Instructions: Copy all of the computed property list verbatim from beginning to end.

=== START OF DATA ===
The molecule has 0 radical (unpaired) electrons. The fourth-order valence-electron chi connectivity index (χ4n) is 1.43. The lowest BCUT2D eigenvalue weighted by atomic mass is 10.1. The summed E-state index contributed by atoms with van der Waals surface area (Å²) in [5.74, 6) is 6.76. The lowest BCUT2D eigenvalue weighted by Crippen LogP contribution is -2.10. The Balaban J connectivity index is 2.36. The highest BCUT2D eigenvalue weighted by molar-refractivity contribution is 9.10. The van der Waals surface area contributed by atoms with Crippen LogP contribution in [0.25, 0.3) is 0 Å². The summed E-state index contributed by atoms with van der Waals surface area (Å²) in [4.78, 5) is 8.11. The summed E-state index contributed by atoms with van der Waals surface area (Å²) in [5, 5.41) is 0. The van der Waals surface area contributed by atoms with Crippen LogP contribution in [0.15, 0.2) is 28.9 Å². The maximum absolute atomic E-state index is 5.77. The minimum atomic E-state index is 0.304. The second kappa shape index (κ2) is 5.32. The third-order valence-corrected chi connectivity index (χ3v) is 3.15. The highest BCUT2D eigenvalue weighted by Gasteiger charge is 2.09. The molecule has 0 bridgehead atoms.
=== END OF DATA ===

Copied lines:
The molecule has 0 radical (unpaired) electrons. The fourth-order valence-electron chi connectivity index (χ4n) is 1.43. The lowest BCUT2D eigenvalue weighted by atomic mass is 10.1. The summed E-state index contributed by atoms with van der Waals surface area (Å²) in [5.74, 6) is 6.76. The lowest BCUT2D eigenvalue weighted by Crippen LogP contribution is -2.10. The Balaban J connectivity index is 2.36. The highest BCUT2D eigenvalue weighted by molar-refractivity contribution is 9.10. The van der Waals surface area contributed by atoms with Crippen LogP contribution in [0.25, 0.3) is 0 Å². The summed E-state index contributed by atoms with van der Waals surface area (Å²) in [4.78, 5) is 8.11. The summed E-state index contributed by atoms with van der Waals surface area (Å²) in [5, 5.41) is 0. The van der Waals surface area contributed by atoms with Crippen LogP contribution in [0.15, 0.2) is 28.9 Å². The maximum absolute atomic E-state index is 5.77. The minimum atomic E-state index is 0.304. The second kappa shape index (κ2) is 5.32. The third-order valence-corrected chi connectivity index (χ3v) is 3.15. The highest BCUT2D eigenvalue weighted by Gasteiger charge is 2.09. The molecule has 0 bridgehead atoms.